I’ve noticed an interesting cultural shift in America that has taken place in just the last decade or so. It’s a simple thing, really. It involves what has always been a very natural exchange that two people have when one thanks the other. In fact, most parents consider this a key area of training when it comes to teaching their little ones how to respond to kindness. Soon after teaching them the P-word, some would even call it the magic word…“please”, we teach them to say thank-you and you’re welcome. But it is this last phrase, you’re welcome, that has increasingly fallen on hard times, if not completely been kicked to the curb for its more modern counterpart. And what’s that, you say? No problem.
Whether it’s at the drive-through window or a five star restaurant, dropping off your clothes at the cleaners or picking up your brand new Lexus, the simple phrase thank you is, more and more, being acknowledged by No problem! At first, I didn’t even notice it, but the more its usage increased, the more I began to wonder how it came to replace you’re welcome.
The welcome in you're welcome is a statement saying: “I would do this for you again, if asked." (as in, “You're welcome to ask me again.”) Now, this may or not be a true statement. If someone thanks you for donating a kidney, for instance, and you casually say you’re welcome, I do not believe that anyone would think you would happily donate the other kidney. But the response you’re welcome is much more akin to its usual substitute “it’s my pleasure” than the currently popular “no problem.” My initial response to someone saying no problem (admittedly under the breath) was “Really? I didn’t think it was a problem…you getting me my cheeseburger or fetching my suit which I paid you to dry clean. Are you suggesting that under normal conditions that would be a problem?”
You might be thinking, seriously, what’s the big deal? At least the person is trying to be polite and responding to you in a positive manner. That is true, but that is not my point. Think about it this way. When someone greets you for the first time, or for the 100th time, really, would you rather hear them say, “You are welcome here” or “Your being here is no problem.” We even sang it in a worship song last week, addressing the living God, no less. The song was entitled (note this) Here for You and included the lines “We welcome You with praise”, and “be welcomed in this place.” I doubt a song with the lyrics “You’re no problem, God” would have gained as much traction in the contemporary Christian music industry.
What may be at the heart of this is an increasing focus on self in our culture, a society of me-ism (sometimes to the point of narcissism) which has, as its starting point, what’s in it for me. If it’s all about me, then the way I show you I am doing you a favor is to say no problem. But if you (the other person) are the focus, than saying you’re welcome can affirm your willingness, even eagerness, to serve that person.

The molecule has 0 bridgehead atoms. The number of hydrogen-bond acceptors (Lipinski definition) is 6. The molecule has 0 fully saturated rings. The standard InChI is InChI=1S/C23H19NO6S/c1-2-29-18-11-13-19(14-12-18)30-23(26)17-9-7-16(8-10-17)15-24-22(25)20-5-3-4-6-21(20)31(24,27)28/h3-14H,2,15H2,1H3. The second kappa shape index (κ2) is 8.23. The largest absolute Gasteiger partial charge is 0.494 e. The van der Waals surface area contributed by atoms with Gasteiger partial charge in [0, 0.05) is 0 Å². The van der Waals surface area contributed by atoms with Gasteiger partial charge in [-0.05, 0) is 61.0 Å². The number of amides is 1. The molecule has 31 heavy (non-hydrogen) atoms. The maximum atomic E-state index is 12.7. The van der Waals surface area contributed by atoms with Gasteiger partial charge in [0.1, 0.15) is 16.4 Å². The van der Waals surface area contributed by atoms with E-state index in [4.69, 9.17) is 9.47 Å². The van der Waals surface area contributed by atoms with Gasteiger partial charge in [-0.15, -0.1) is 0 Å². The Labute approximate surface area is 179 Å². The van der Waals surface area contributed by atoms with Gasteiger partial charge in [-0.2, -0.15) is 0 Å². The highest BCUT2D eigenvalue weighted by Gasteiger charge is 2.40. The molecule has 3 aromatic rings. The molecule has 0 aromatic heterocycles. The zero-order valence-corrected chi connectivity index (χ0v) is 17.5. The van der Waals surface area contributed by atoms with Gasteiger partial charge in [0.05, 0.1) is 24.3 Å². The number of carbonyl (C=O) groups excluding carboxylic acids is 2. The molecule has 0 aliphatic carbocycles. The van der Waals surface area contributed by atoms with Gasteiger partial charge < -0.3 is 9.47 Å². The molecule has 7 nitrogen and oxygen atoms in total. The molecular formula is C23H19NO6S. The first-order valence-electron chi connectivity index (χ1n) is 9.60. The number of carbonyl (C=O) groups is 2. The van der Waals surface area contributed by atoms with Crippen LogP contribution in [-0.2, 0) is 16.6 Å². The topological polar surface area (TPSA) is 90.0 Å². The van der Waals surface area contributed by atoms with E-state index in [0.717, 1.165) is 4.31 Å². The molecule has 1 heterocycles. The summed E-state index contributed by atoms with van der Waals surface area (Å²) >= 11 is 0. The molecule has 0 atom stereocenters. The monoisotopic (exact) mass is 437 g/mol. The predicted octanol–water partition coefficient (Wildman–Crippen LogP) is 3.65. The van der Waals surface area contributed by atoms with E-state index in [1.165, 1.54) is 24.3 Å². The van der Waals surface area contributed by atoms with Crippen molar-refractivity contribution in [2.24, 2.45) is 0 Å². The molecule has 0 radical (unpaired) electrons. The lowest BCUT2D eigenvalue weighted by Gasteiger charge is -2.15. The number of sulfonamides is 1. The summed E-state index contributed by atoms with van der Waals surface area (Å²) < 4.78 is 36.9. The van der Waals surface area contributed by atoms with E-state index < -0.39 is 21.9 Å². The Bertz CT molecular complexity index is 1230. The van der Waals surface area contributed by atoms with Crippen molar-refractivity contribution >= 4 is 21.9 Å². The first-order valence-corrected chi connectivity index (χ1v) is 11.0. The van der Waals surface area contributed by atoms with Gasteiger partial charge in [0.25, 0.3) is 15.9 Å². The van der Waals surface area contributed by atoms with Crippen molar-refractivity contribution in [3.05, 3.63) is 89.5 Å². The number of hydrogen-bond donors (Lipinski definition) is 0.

As the musicians at our church begin our preparations for a Christmas event, our thoughts often turn to outsiders…those outside our ministry, our church, perhaps even outside the faith. It is at these very times when I try to challenge those inside the circle to be welcoming of those outside the circle. I don’t think a no problem attitude will quite cut it. For openers, it states a positive with a negative.
I try to remind my veterans to think back for a moment to the last time they joined a group for the first time: What were their hopes at that first meeting? Any fears? What made that experience such that they wanted to return? Or what, perhaps, happened that kept them from going back? Recently, some of our newer members voiced apprehension at first, wondering “am I in someone else’s seat” (officially or unofficially), “do I bring my music home?”, “what line should I be reading in the music?”, “where are the bathrooms?” (OK, I made that one up.) More than anything, they want to know that they are OK…and that we’re glad they’re here…not just that they’re not a problem.
As worship leaders, let me encourage you. Opening our doors to new folks is, indeed, part of our mission! This is also part of our worship! As we welcome them, we welcome Jesus into our midst! (Whatsoever you have done to the least of these brothers and sisters, You have done to Me, Jesus says).
So treasure your choir buddies, but don’t forget to make new ones. Community is in; cliques are out. I appeal to you! Be on the lookout for unfamiliar faces, and take a risk by initiating a conversation. Try talking to some folks you are not that familiar with, perhaps whose name you might not even know. Don’t forget what it took for you to brave joining a new group for the very first time. I believe how we handle the little things of creating a safe and welcoming place qualifies us to be entrusted with the much larger task of leading Christ’s body in worship. If I witness that over the next several months, I will be the first to say thank you. And I better not hear…no problem!